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How AI supports early disease detection in India

Image of two people looking at a chest x-ray scan.

One of our biggest opportunities with AI in healthcare is the ability to increase access to high-quality, equitable care across the globe. Radiology is one area where expertise is critical to patient outcomes, but there aren’t always enough radiologists to meet patients’ needs. This is a situation where AI can make a difference.

Our newest collaboration with Apollo Radiology International in India is building on these AI advancements in healthcare and bringing them to communities across the country.

AI supported early detection for high-mortality diseases

More than 10 million people a year become ill with tuberculosis (TB), and more than 1.3 million die from the disease worldwide annually, with particularly high rates in South Asia and Sub-Saharan Africa. TB can be treated and cured, but delays in treatment allow the disease to spread through the community and develop to the point of being fatal in patients.

Chest X-rays are a common method of screening for the disease, but there are not enough trained radiologists to interpret images at scale. Further, TB is usually diagnosed with tests that are often not available in rural settings or areas where there are few hospitals and healthcare centers. To help, we’ve developed an AI system to interpret chest X-ray scans for early signs of TB.

Lung cancer and breast cancer also require specialized screening and medical expertise to interpret scans. In India, lung cancer is one of the leading causes of cancer death. There is no nationalized screening program for high-risk individuals to try to catch the disease early, when treatment is most effective. Lung cancer can also be identified incidentally if a patient happens to get a scan for some other reason. However, radiologists need to be trained to identify these incidental nodules and have time to look for them.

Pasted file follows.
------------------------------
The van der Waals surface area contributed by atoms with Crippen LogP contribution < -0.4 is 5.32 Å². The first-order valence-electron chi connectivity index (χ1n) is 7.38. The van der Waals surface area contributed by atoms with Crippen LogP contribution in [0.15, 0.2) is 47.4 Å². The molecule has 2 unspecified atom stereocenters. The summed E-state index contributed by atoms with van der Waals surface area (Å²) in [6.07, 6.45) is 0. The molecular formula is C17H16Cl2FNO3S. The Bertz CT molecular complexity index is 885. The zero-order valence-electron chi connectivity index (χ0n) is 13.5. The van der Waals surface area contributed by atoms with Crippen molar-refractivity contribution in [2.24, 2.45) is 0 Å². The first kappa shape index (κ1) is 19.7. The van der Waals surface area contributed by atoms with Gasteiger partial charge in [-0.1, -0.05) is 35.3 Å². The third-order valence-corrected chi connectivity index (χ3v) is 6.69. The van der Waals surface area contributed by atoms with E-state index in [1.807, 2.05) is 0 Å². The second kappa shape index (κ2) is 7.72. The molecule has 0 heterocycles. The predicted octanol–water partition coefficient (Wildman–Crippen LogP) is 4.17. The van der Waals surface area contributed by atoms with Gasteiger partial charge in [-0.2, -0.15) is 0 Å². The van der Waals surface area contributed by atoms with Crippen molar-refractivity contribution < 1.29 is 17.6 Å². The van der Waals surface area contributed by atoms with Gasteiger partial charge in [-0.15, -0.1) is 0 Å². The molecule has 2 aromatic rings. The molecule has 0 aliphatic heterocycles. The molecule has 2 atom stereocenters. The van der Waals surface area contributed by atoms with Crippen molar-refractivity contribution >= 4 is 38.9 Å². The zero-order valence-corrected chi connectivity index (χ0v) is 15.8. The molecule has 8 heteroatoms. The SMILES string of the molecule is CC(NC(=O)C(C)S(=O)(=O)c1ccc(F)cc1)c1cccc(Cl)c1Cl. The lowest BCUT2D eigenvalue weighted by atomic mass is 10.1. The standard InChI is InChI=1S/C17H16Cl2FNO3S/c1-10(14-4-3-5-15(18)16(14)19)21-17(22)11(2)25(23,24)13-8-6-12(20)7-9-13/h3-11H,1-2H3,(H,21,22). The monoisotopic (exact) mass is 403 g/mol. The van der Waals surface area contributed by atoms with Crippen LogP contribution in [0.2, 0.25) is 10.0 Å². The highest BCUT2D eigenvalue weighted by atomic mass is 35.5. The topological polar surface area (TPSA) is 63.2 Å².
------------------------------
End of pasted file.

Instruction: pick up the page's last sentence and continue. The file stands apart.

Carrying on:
AI can help on both fronts, making screening more broadly accessible and providing an additional check to identify incidental nodules and follow-up as needed.

India also has more than three times the death rate from breast cancer, compared to the U.S. There is a shortage of radiologists trained to identify breast cancer and screening is not widely accessible. We’re hopeful that AI can assist radiologists in interpreting mammograms to scale screening in India.

What’s next for AI-powered screening

AI can play a tremendous role in the early detection of all these diseases. We’ve been working with Apollo Radiology International over the past few years to validate our AI systems in regions where they can have the most impact. Today, we continue to collaborate with Apollo as it works towards securing regulatory approvals to bring these models into clinical care in communities across India.

Over the next 10 years, Apollo Radiology International will use these models to provide 3 million free AI-powered screenings for TB, lung cancer, and breast cancer — helping hundreds of thousands more people across India access timely care.

How we support efforts to improve maternal and child health

Our work in India also extends to helping others develop solutions. With the support of, ARMMAN is tackling maternal and child mortality and morbidity with the creation of mMitra. This is a free mobile service that sends timely and targeted preventive care messages to new and expectant mothers. Using Google’s AI powered predictions health workers are able to follow-up with women at risk of dropping out of the health program.

Video of expectant mothers in India and the service at work

To date mMitra has reached more than 315,000 women across India

We want to make AI as helpful as possible so that our partners can succeed, our communities thrive and we help billions of people lead healthier lives.

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